The construction sector is fraught with possible dangers, but few can cause such serious injuries as a fall. The United States Department of Labor notes that all employers who work in this field have a duty to protect their employees from falls, no matter the size of the project, and safeguard them from traumatic injuries.
Those planning to join the construction field may want to make themselves familiar with these laws so they can protect themselves and ensure that their employers are providing proper fall safeguards.
Construction employers must provide all their workers with stable, strong walking surfaces while building a structure. Surfaces must properly bear the weight of all employees who use them and remain sound during the length of the project to lower the risk of falls.
Safety nets and guardrails
Employees who travel surface edges with a distance of six feet or more off the ground or to a lower level must have protection from falls with the use of safety nets and guardrails. The use of safety harnesses and other protective equipment is also an acceptable form of preventing falls. This law also applies to hoisting areas.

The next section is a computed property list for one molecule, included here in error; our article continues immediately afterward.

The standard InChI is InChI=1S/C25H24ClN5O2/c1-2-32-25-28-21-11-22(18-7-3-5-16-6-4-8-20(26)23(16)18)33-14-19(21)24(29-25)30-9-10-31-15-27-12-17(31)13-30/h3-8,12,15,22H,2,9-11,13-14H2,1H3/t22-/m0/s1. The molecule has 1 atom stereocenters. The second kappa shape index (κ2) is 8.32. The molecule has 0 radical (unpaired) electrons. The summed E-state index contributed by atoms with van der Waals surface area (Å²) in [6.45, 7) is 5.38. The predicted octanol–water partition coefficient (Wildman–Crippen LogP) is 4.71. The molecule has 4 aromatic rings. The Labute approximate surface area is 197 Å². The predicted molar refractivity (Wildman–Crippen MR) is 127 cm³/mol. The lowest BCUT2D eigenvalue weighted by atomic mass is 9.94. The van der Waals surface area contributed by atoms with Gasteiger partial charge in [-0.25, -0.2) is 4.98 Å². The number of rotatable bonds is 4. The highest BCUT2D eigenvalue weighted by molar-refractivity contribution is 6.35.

Fall injuries occur when employees fall through holes into another level or an underground project, such as a plunge through an open manhole. Employers must protect their workers from such incidents by using tarps, guardrails and other equipment that alerts employees to the presence of a hole that may present a fall risk.
Dangerous equipment protection
Construction equipment can seriously injure employees if it falls from a higher construction level. Employers must provide equipment guards and guardrail systems to prevent such incidents.
Barricades and guardrails around excavation sites can also protect construction workers from serious falls. Employees may want to review individual sites to ensure employers have these fall protection laws in place.